When will President Cyril Ramaphosa act on ‘reform’? This has been one of the most enduring questions since he took office with the intention, supposedly, of correcting the country’s course and setting it on the road to governmental and economic recovery.
The question arises (again) in view of remarks the President made to the African National Congress National Executive Committee over the past weekend.
Conceding in his political overview that the country was in trouble – and, remarkably – that South Africa’s long-suffering people were angry at the (mis)conduct of the government and the (mis)management of the country, he once again punted coming reforms. These ‘could’ involve the ‘acceleration of structural reforms to stimulate competition, input costs and expand the country’s productive capacity’.
The president said that at any rate ‘The ANC government must be bolder and much more ambitious’.
His comments reflect that intention. The Daily Maverick’s Ed Stoddard put it about as well as one might, with a headline describing the president’s remarks ‘a mishmash of stale buzzwords and unrealistic goals’.
He pointed to the incongruity of a state that has comprehensively failed to deliver on its economic mandate seeing the solution as according itself more authority to intervene ever more deeply as we ‘plunge down the rabbit hole of the “developmental state”, one of the favoured buzzwords of ANC mandarins’.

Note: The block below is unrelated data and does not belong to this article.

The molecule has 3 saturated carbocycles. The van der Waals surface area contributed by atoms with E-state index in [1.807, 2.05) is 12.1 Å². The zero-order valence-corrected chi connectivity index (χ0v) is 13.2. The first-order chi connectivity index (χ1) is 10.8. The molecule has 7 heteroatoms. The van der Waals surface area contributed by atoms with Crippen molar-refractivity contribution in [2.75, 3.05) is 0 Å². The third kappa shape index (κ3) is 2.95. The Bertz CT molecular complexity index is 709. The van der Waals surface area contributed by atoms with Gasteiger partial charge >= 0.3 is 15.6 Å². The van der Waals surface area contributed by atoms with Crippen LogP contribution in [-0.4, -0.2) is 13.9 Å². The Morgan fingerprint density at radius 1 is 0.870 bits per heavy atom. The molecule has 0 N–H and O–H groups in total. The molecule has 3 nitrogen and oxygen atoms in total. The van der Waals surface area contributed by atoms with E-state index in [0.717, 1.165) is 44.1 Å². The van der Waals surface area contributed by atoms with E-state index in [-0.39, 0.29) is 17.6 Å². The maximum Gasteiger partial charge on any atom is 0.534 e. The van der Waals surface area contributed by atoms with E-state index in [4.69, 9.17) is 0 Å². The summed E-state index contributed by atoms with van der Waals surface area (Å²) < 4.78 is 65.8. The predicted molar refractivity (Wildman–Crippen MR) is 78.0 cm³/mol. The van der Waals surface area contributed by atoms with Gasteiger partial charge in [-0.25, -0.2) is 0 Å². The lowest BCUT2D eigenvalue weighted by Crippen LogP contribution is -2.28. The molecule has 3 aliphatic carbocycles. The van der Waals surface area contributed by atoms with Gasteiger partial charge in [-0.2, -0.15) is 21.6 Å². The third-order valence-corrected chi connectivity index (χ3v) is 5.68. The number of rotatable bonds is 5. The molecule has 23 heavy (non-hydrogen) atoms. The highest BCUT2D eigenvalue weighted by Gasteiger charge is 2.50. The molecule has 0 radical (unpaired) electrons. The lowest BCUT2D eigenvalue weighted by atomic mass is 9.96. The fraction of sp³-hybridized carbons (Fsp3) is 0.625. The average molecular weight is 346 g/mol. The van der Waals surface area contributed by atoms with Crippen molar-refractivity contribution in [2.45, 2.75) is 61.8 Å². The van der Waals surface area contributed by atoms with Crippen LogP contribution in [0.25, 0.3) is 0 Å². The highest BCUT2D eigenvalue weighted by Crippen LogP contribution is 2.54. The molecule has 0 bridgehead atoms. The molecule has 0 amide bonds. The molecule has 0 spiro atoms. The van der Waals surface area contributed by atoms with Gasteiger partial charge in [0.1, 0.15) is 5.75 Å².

This is all correct. What is on the table is essentially for an incapacitated, dysfunctional state to solve problems that its own conduct bears no small responsibility in causing. Actually, go back one step: a party whose ideological fixations ensured that the state ended up in its current crisis wants to do more of the same to turn it into an instrument of development.
There is a depressing circularity in this, since we have been here before. The failure of governance has a great deal to do with the conscious, deliberate politicisation of the state – through measures such as cadre deployment – and the corresponding failure to build the sort of high-impact, meritocratic institutions that might have been useful to drive investment, growth and rising living standards. Brian Pottinger, former editor of the Sunday Times, put it magnificently in his 2008 work, The Mbeki Legacy: